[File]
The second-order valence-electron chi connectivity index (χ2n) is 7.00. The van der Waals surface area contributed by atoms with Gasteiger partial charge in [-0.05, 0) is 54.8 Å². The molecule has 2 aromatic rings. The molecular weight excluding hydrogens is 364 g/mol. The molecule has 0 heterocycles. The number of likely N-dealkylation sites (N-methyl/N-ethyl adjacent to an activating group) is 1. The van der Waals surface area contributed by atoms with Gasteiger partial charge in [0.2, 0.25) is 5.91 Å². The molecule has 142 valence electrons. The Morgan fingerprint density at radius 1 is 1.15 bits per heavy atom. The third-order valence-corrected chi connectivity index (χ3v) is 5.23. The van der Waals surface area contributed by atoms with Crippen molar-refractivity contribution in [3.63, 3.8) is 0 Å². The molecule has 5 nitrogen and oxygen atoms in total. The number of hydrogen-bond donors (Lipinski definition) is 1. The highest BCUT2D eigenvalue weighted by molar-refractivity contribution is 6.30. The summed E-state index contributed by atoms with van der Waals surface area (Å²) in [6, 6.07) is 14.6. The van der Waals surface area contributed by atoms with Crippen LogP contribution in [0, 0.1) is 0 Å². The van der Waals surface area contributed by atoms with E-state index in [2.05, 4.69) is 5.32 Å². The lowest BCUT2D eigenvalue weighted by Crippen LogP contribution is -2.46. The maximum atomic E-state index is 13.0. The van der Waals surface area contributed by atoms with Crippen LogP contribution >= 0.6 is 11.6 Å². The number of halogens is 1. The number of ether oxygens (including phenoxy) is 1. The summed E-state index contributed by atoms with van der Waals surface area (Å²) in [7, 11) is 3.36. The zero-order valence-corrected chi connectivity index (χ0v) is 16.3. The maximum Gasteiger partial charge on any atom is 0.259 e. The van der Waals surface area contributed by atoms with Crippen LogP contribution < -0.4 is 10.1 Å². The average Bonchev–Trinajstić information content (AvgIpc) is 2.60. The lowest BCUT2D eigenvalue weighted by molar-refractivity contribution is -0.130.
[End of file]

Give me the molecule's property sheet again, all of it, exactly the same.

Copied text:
The second-order valence-electron chi connectivity index (χ2n) is 7.00. The van der Waals surface area contributed by atoms with Gasteiger partial charge in [-0.05, 0) is 54.8 Å². The molecule has 2 aromatic rings. The molecular weight excluding hydrogens is 364 g/mol. The molecule has 0 heterocycles. The number of likely N-dealkylation sites (N-methyl/N-ethyl adjacent to an activating group) is 1. The van der Waals surface area contributed by atoms with Gasteiger partial charge in [0.2, 0.25) is 5.91 Å². The molecule has 142 valence electrons. The Morgan fingerprint density at radius 1 is 1.15 bits per heavy atom. The third-order valence-corrected chi connectivity index (χ3v) is 5.23. The van der Waals surface area contributed by atoms with Crippen molar-refractivity contribution in [3.63, 3.8) is 0 Å². The molecule has 5 nitrogen and oxygen atoms in total. The number of hydrogen-bond donors (Lipinski definition) is 1. The highest BCUT2D eigenvalue weighted by molar-refractivity contribution is 6.30. The summed E-state index contributed by atoms with van der Waals surface area (Å²) in [6, 6.07) is 14.6. The van der Waals surface area contributed by atoms with Crippen LogP contribution in [0, 0.1) is 0 Å². The van der Waals surface area contributed by atoms with E-state index in [2.05, 4.69) is 5.32 Å². The lowest BCUT2D eigenvalue weighted by Crippen LogP contribution is -2.46. The maximum atomic E-state index is 13.0. The van der Waals surface area contributed by atoms with Crippen LogP contribution >= 0.6 is 11.6 Å². The number of halogens is 1. The number of ether oxygens (including phenoxy) is 1. The summed E-state index contributed by atoms with van der Waals surface area (Å²) in [7, 11) is 3.36. The zero-order valence-corrected chi connectivity index (χ0v) is 16.3. The maximum Gasteiger partial charge on any atom is 0.259 e. The van der Waals surface area contributed by atoms with Crippen LogP contribution < -0.4 is 10.1 Å². The average Bonchev–Trinajstić information content (AvgIpc) is 2.60. The lowest BCUT2D eigenvalue weighted by molar-refractivity contribution is -0.130.